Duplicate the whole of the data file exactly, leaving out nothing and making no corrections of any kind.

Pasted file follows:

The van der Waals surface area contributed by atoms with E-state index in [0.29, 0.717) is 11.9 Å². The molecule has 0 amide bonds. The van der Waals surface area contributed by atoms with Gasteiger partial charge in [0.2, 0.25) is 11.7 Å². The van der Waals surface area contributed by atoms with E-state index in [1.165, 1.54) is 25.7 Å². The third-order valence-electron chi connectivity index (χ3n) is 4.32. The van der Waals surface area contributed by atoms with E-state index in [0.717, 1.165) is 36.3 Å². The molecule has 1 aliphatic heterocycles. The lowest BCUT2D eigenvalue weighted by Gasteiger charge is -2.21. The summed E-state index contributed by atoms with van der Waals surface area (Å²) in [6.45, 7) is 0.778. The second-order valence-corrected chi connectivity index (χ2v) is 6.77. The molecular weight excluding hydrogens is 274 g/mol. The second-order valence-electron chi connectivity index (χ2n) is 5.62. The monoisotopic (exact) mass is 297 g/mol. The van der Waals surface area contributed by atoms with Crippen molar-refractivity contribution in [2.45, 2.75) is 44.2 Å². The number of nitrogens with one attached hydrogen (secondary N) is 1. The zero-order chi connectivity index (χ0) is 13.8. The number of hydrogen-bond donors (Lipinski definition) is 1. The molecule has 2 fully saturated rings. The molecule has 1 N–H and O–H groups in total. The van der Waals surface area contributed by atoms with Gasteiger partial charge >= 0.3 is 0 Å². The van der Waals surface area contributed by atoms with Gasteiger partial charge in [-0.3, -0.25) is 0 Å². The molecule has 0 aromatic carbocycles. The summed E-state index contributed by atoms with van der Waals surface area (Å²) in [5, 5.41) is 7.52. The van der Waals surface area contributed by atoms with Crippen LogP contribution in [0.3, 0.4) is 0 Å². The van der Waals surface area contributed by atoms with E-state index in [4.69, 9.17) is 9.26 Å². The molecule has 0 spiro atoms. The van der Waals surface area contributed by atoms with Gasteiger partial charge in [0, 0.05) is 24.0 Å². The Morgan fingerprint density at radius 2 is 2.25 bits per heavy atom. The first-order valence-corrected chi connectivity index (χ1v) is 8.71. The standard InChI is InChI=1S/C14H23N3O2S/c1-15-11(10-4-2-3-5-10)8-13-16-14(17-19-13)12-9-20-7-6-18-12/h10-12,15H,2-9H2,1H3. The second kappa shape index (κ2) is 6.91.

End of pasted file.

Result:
The van der Waals surface area contributed by atoms with E-state index in [0.29, 0.717) is 11.9 Å². The molecule has 0 amide bonds. The van der Waals surface area contributed by atoms with Gasteiger partial charge in [0.2, 0.25) is 11.7 Å². The van der Waals surface area contributed by atoms with E-state index in [1.165, 1.54) is 25.7 Å². The third-order valence-electron chi connectivity index (χ3n) is 4.32. The van der Waals surface area contributed by atoms with E-state index in [0.717, 1.165) is 36.3 Å². The molecule has 1 aliphatic heterocycles. The lowest BCUT2D eigenvalue weighted by Gasteiger charge is -2.21. The summed E-state index contributed by atoms with van der Waals surface area (Å²) in [6.45, 7) is 0.778. The second-order valence-corrected chi connectivity index (χ2v) is 6.77. The molecular weight excluding hydrogens is 274 g/mol. The second-order valence-electron chi connectivity index (χ2n) is 5.62. The monoisotopic (exact) mass is 297 g/mol. The van der Waals surface area contributed by atoms with Crippen molar-refractivity contribution in [2.45, 2.75) is 44.2 Å². The number of nitrogens with one attached hydrogen (secondary N) is 1. The zero-order chi connectivity index (χ0) is 13.8. The number of hydrogen-bond donors (Lipinski definition) is 1. The molecule has 2 fully saturated rings. The molecule has 1 N–H and O–H groups in total. The van der Waals surface area contributed by atoms with Gasteiger partial charge >= 0.3 is 0 Å². The van der Waals surface area contributed by atoms with Gasteiger partial charge in [-0.3, -0.25) is 0 Å². The molecule has 0 aromatic carbocycles. The summed E-state index contributed by atoms with van der Waals surface area (Å²) in [5, 5.41) is 7.52. The van der Waals surface area contributed by atoms with Crippen LogP contribution in [0.3, 0.4) is 0 Å². The van der Waals surface area contributed by atoms with E-state index in [4.69, 9.17) is 9.26 Å². The molecule has 0 spiro atoms. The van der Waals surface area contributed by atoms with Gasteiger partial charge in [0, 0.05) is 24.0 Å². The Morgan fingerprint density at radius 2 is 2.25 bits per heavy atom. The first-order valence-corrected chi connectivity index (χ1v) is 8.71. The standard InChI is InChI=1S/C14H23N3O2S/c1-15-11(10-4-2-3-5-10)8-13-16-14(17-19-13)12-9-20-7-6-18-12/h10-12,15H,2-9H2,1H3. The second kappa shape index (κ2) is 6.91.